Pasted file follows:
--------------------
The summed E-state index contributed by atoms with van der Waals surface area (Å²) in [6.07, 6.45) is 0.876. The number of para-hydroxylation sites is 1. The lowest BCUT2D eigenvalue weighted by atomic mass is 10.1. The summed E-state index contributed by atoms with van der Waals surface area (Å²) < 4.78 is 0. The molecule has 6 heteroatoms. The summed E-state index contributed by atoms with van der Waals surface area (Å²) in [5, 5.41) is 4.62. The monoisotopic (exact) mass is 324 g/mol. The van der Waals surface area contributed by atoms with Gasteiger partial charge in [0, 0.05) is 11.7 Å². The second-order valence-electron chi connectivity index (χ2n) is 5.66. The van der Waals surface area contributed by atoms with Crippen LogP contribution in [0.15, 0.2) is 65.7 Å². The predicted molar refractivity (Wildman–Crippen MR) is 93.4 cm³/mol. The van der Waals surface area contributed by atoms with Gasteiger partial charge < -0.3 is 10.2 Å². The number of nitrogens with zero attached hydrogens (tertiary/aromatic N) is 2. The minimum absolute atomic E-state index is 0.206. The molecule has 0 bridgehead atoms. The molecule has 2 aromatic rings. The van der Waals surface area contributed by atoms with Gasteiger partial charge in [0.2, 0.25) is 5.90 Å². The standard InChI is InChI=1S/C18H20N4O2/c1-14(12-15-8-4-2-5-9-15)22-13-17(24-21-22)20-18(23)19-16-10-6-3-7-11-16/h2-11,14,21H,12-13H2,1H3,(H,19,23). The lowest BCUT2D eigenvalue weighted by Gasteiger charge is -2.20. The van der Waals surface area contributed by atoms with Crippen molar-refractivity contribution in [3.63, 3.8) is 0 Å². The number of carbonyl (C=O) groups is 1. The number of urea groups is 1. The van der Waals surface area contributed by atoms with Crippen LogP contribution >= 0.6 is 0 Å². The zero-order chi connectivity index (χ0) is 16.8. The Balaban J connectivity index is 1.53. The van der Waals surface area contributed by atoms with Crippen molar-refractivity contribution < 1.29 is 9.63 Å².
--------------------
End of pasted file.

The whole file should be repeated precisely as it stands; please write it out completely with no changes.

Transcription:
The summed E-state index contributed by atoms with van der Waals surface area (Å²) in [6.07, 6.45) is 0.876. The number of para-hydroxylation sites is 1. The lowest BCUT2D eigenvalue weighted by atomic mass is 10.1. The summed E-state index contributed by atoms with van der Waals surface area (Å²) < 4.78 is 0. The molecule has 6 heteroatoms. The summed E-state index contributed by atoms with van der Waals surface area (Å²) in [5, 5.41) is 4.62. The monoisotopic (exact) mass is 324 g/mol. The van der Waals surface area contributed by atoms with Gasteiger partial charge in [0, 0.05) is 11.7 Å². The second-order valence-electron chi connectivity index (χ2n) is 5.66. The van der Waals surface area contributed by atoms with Crippen LogP contribution in [0.15, 0.2) is 65.7 Å². The predicted molar refractivity (Wildman–Crippen MR) is 93.4 cm³/mol. The van der Waals surface area contributed by atoms with Gasteiger partial charge < -0.3 is 10.2 Å². The number of nitrogens with zero attached hydrogens (tertiary/aromatic N) is 2. The minimum absolute atomic E-state index is 0.206. The molecule has 0 bridgehead atoms. The molecule has 2 aromatic rings. The van der Waals surface area contributed by atoms with Gasteiger partial charge in [0.2, 0.25) is 5.90 Å². The standard InChI is InChI=1S/C18H20N4O2/c1-14(12-15-8-4-2-5-9-15)22-13-17(24-21-22)20-18(23)19-16-10-6-3-7-11-16/h2-11,14,21H,12-13H2,1H3,(H,19,23). The lowest BCUT2D eigenvalue weighted by Gasteiger charge is -2.20. The van der Waals surface area contributed by atoms with Crippen molar-refractivity contribution in [3.63, 3.8) is 0 Å². The number of carbonyl (C=O) groups is 1. The number of urea groups is 1. The van der Waals surface area contributed by atoms with Crippen LogP contribution >= 0.6 is 0 Å². The zero-order chi connectivity index (χ0) is 16.8. The Balaban J connectivity index is 1.53. The van der Waals surface area contributed by atoms with Crippen molar-refractivity contribution < 1.29 is 9.63 Å².